But Zach pushed this one.

In the Sermon on the Mount, Jesus said:
17"Do not think that I have come to abolish the Law or the Prophets; I have not come to abolish them but to fulfill them. 18I tell you the truth, until heaven and earth disappear, not the smallest letter, not the least stroke of a pen, will by any means disappear from the Law until everything is accomplished. 19Anyone who breaks one of the least of these commandments and teaches others to do the same will be called least in the kingdom of heaven, but whoever practices and teaches these commands will be called great in the kingdom of heaven. 20For I tell you that unless your righteousness surpasses that of the Pharisees and the teachers of the law, you will certainly not enter the kingdom of heaven.


So, did Paul contradict Jesus? I'm going to have to think about this one.

Thanks, Zach.

God wants our community to be about mercy, not sacrifice

What is the Christian community known for?

This is a tricky question. Ask the average person (as some researchers did in the book unChristian) and he might say "Hypocrites who are obsessed with politics, irrelevant, and hate gays for some strange reason." But then again, so many folks - when rough stuff happens in their life - turn to God and the Christian community. Churches were full on September 11th.

The community God's raising up at W&L, especially through GCF, is a community that is marked by mercy, compassion, and love. We forgive each other. We're patient with each other. We give each other second and third and 539th chances.

We follow Jesus. Jesus was all about mercy. And he demonstrated this beautifully in his interaction with Matthew.

Check out the audio from tonight's talk:

Video recommended by Brad Mullinax

At dinner the other night, Brad Mullinax drew my attention to this video from Penn Jillette: magician, comic, atheist

Is this my best news?

How do we decide who to share the gospel with?

It's easy to pass over this difficulty, to say "We share with everyone" or "We share with whomever we can." But is that true? It's not for me.

Today I talked with a mentor, two waitresses at Redwood, a pastor, four faculty members, two GCF students, an IV Advancement Director, a youth leader from church, a server at Wendy's (the really nice one) and my wife. I don't know that I really shared the gospel with any of them. I mean, Bill and I talked about Jesus during our mentoring time and the faculty guys and I talked about Jesus during our lunch, but I wouldn't count those as evangelistic conversations.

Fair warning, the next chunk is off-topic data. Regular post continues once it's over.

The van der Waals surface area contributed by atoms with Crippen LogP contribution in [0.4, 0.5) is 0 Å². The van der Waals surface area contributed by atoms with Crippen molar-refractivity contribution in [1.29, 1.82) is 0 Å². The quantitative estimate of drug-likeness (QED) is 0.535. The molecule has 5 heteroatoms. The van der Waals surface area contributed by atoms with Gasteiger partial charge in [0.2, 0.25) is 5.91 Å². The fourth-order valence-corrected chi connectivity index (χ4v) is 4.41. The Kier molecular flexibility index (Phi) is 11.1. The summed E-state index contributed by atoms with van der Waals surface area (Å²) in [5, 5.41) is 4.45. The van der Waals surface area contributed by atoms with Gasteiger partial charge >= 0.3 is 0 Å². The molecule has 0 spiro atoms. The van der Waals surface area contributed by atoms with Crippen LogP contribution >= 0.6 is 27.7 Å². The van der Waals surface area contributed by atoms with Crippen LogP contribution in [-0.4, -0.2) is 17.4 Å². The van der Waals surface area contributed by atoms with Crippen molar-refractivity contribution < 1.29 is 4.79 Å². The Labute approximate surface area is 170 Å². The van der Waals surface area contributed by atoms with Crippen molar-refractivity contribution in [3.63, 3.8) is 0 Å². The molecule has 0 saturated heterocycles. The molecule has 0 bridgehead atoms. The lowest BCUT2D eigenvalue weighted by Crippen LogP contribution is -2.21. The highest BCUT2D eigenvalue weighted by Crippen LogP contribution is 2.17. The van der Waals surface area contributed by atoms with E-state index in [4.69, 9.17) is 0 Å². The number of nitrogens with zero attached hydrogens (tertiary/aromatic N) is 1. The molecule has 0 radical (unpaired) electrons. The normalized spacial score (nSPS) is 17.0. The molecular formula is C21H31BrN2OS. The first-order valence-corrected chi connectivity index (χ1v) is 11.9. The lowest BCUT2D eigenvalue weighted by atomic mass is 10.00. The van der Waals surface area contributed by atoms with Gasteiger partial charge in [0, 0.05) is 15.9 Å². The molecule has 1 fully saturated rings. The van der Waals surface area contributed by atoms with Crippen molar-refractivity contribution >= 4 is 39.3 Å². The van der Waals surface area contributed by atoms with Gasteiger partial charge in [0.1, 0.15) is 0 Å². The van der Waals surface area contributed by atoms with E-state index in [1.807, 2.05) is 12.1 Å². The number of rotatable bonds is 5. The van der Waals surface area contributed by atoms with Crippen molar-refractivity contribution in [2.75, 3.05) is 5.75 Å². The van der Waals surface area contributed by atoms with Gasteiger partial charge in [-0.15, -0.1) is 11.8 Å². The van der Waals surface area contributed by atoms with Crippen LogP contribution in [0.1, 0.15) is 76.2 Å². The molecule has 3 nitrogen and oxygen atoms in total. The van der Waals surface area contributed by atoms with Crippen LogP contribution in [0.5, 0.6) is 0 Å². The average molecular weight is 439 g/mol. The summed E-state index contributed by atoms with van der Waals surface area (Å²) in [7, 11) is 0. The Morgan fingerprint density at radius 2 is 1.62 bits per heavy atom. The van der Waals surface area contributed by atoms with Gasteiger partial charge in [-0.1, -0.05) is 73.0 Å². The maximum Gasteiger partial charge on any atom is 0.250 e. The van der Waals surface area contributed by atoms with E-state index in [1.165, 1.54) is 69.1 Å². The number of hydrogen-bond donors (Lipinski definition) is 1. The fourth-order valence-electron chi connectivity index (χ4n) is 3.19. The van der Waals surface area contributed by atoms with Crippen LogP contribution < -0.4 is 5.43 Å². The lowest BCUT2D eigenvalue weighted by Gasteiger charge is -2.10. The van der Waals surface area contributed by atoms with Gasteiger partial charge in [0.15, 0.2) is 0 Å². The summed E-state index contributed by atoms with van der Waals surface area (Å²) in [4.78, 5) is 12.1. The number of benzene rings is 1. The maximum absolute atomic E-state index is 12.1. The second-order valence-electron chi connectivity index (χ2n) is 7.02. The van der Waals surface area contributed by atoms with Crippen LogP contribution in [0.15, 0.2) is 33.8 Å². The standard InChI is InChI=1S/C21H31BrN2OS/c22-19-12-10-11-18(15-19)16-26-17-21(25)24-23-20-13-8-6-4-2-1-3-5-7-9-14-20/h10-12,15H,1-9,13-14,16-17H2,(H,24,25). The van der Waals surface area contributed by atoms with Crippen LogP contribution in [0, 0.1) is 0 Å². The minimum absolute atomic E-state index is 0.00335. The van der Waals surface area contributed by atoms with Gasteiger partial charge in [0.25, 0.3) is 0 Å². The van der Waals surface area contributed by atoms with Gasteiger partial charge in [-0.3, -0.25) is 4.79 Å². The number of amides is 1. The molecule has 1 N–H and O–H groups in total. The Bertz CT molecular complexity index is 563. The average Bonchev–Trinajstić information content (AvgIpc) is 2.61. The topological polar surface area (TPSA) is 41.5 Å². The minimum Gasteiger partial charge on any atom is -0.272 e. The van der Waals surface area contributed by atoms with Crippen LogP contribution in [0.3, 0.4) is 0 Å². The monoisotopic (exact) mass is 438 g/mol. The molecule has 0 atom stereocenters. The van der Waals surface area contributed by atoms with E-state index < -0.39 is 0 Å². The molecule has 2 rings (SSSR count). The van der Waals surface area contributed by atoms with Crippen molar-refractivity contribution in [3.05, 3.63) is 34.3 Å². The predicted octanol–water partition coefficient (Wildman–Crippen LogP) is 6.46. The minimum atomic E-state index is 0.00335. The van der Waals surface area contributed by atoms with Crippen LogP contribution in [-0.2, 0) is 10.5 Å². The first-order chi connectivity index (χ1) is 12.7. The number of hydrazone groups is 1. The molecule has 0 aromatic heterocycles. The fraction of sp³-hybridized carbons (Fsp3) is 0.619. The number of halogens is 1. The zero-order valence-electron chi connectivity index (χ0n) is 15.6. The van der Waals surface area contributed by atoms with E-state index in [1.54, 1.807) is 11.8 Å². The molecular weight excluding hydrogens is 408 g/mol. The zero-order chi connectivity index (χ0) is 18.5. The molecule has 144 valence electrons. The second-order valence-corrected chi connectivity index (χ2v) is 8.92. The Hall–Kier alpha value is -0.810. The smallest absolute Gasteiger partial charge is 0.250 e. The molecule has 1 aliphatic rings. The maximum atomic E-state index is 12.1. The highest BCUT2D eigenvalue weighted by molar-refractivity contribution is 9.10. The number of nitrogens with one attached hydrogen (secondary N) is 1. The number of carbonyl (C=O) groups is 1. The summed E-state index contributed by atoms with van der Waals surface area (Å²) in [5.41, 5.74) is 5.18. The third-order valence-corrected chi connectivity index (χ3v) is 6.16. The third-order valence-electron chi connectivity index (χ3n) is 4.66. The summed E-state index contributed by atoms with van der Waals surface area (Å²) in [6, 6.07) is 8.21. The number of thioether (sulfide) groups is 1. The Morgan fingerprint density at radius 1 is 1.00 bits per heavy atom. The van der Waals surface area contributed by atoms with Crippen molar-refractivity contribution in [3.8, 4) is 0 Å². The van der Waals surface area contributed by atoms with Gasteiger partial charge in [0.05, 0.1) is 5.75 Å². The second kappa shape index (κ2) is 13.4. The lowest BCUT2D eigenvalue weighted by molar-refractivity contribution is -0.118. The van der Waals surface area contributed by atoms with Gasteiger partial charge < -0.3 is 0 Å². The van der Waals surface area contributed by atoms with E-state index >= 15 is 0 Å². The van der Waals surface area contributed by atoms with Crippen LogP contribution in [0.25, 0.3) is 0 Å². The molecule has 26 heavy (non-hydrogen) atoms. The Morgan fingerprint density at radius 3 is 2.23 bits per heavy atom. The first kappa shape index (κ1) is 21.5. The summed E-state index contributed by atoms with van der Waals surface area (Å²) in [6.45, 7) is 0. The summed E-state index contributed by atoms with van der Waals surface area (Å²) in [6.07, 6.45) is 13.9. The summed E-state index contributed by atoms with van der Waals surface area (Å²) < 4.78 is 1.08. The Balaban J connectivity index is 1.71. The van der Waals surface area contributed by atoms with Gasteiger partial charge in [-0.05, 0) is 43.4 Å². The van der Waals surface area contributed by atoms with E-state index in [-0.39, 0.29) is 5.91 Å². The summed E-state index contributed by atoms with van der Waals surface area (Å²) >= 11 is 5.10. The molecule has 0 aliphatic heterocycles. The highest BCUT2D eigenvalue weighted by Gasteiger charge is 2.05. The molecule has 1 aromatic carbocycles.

Is this just me? Am I the only one who isn't sharing the gospel with everyone? Am I doing something significantly wrong?

Jesus tells us not to cast pearls before swine, but I don't know anyone I'd consider "swine." I mean, not really.

In fact, the last person I shared the gospel with (not counting preaching) was a guy I was visiting in the hospital. And he's a follower of Jesus! I shared the gospel with him because it was the best news I had to share with him. He was hurting, physically and emotionally, and I didn't know what else to say.

And I think I stumbled upon something. What if the gospel wasn't just for non-Christians? What if the gospel was the best news we knew? What if the gospel was still the best news we knew even when we're in a Christian context? What would happen if we started sharing the gospel with each other?

I think it would be easier to talk about the good news with folks who've never heard it if we regularly talk about it with people who already believe it. Maybe the reason I don't share the gospel more often is because I believe it's only news for people who are definitely not Christians and you can't always tell by lookin' at them.

I need to dig around in this a bit. How do I decide who to share the gospel with? Is this my best news?

Podcast plug

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Enjoy!

Notes from this morning's sermon

After a wild and crazy weekend, I had the opportunity to preach at church this Sunday. Our pastor got stuck in VA Beach in what is now being called Snowpocalypse 2010 and somehow I got the chance. I love to preach, but I always feel that there's got to be someone more qualified to be preaching. It's difficult for me to accept that I'm preaching, not because I'm the most qualified, but because I'm the one who was asked (and said "Yes!").

The sermon was from Luke's Gospel, chapter 24, verses 13-35, the story of the two disciples' encounter with Jesus on the road to Emmaus. I'm always trying to teach out of what God's teaching me and this notion of Christ-centeredness has been laid heavily on me as of late.

The idea I wanted to communicate was simple, really: Jesus is alive...and this changes everything.

v. 13-24 Jesus' resurrection changes hopelessness into hopefulness.

The two disciples were on their way to Emmaus, this despite reports that Christ's body is missing and that people are claiming to have heard he was alive. These two seem to have given up. They'd placed such great hope in Jesus, and that hope was dashed by the death-sentence and crucifixion. The resurrection reality, that Jesus is alive, literally turned them right around. They went to Emmaus hopeless and returned to Jerusalem hopeful.

In our lives, we face things that seem immovable and immutable, problems that seem intractable, physical and social diseases that seem, despite our efforts, incurable. We see poverty and homelessness, political deadlock, racial gridlock, broken systems, broken families, broken lives, overwhelming pain and need and heart-wrenching loneliness and death and we are tempted to hit the road to Emmaus, to leave the place where we hope in Jesus to change us, to change the world. But Jesus is alive. Intractable, immovable death has been sent rolling, thundering, crashing away from that empty tomb. And so we hope. One thing has changed. Death does not have the final word. Jesus is alive. Change is possible. And so we hope.